The heaviest band in the world deserved a better biography than this.
Next week I’ll see one of my favorite bands of all time, Slayer, kickin’ ass again live here in Toronto, and in order to get ready to it how about reading their biography, called The Bloody Reign of Slayer? I have the Brazilian Portuguese version of it (“O Reino Sangrento do Slayer”), which has an “extra” introductory chapter from a guy called Tor Tauil (from the Brazilian horror punk band Zumbis do Espaço) who says something that cannot be more true: if you don’t have any of the Slayer albums, you don’t deserve to live. However, the book is not that good.
The English version of the book, published by Omnibus Press, has 320 pages and is basically divided by album: each chapter is dedicated to the years of the band following the release of their albums, for example, chapter SOUTH OF HEAVEN goes from 1988 to 1989 and chapter DIVINE INTERVENTION goes from 1995 to 1997. It goes like this until 2008 and makes some predictions about the future of the band; there’s nothing about World Painted Blood or the death of Jeff Hanneman, of course. Moreover, each chapter focus more on the songs or the meaning of the songs from each album, which is something we can get in any album review, instead of trying to show us a different angle of the band that no one knows about.
The first chapter is about the beginnings of the band, explaining where each member was born, how their lives were before forming Slayer, their musical influences etc. It’s good information for any Heavy Metal fan, although nothing really special or unique is told unless you had no idea Tom Araya was born in Chile and Dave Lombardo in Cuba. By the way, that’s the main issue I found with the book, the fact that it has a lot of information and details about the albums and tours, but it lacks depth in terms of the “secrets” of the band.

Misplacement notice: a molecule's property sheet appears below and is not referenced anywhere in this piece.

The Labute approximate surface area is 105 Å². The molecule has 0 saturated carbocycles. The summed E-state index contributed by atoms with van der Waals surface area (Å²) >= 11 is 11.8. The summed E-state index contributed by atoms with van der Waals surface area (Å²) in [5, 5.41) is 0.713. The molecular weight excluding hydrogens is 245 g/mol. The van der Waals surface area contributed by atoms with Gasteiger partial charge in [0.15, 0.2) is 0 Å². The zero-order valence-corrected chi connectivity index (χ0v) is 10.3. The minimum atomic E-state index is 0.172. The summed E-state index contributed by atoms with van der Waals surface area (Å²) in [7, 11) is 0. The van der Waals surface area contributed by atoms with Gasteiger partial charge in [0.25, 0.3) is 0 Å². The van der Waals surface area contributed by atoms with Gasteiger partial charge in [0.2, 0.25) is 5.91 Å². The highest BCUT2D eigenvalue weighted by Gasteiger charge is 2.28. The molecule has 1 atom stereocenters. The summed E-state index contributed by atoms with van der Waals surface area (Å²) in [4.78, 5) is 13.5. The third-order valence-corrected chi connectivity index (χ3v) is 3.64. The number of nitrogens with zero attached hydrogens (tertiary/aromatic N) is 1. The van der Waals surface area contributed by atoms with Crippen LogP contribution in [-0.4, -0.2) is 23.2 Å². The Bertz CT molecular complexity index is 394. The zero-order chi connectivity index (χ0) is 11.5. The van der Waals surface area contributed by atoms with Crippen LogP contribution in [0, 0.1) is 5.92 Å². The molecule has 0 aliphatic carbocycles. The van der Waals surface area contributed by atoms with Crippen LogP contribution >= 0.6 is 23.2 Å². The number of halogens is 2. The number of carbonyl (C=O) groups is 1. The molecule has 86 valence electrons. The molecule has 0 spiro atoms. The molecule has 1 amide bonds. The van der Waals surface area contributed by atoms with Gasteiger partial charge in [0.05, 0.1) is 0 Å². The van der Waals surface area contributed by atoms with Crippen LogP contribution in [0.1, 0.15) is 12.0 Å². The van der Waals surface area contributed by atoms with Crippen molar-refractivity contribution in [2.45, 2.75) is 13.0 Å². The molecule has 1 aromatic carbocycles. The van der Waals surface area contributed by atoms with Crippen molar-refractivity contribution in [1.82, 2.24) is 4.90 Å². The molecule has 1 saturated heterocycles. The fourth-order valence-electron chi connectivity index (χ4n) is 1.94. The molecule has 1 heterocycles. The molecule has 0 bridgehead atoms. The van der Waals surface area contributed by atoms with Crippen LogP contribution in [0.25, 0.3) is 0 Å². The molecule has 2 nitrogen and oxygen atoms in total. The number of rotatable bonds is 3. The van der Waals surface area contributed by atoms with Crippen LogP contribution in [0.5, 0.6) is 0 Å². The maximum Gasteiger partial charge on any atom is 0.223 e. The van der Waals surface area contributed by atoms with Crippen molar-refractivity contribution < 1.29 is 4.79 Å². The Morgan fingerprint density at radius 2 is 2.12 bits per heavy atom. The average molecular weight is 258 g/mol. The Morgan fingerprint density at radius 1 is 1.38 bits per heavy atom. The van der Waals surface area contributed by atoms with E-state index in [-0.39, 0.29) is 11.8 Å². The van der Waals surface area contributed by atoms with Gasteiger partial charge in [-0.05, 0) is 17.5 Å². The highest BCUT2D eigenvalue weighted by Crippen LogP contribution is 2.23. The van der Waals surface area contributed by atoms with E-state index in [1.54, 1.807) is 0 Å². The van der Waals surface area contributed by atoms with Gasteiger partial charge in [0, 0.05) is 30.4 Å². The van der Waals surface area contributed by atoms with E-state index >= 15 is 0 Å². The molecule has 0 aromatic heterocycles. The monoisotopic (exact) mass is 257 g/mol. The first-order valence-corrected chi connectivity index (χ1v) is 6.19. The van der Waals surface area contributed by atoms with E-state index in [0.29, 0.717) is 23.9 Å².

Many other bands and musicians are mentioned by the author Joel McIver in different chapters, especially the guys from Metallica, Megadeth, Anthrax and all other Thrash Metal bands that started together with Slayer, as well as new band members like Paul Bostaph, but again, they’re just part of the whole story and there’s nothing that can be considered “above and beyond” regarding the details provided. Jeff Hanneman (RIP) was the most obscure member of Slayer, so why not dedicating an entire chapter to his unconventional life? Of course the author didn’t know Jeff was going to die in 2013, but everyone knew he was not a regular musician and his personal life could add a lot more value to the book.
There are also some interesting pictures in the middle of the book and some funny quotes from each band member, and maybe these are the best moments of it. I cannot say that I wouldn’t recommend The Bloody Reign of Slayer, it’s just that if you’re a long-time fan of the band there won’t be much that you don’t know already about Tom, Kerry, Jeff and Dave in the book.
Anyway, if you’re still interested in knowing a little more about Slayer, you can find the book at Amazon.ca, or at Chapters.Indigo.ca in a Trade Paperback version or the Kobo Edition (eBook). The price is not bad, between 10 and 15 Canadian dollars, so I would say it’s worth the investment if you have some extra money and especially if you already have all Slayer albums, because their music is definitely a billion times more exciting than anything in this good but not marvellous biography.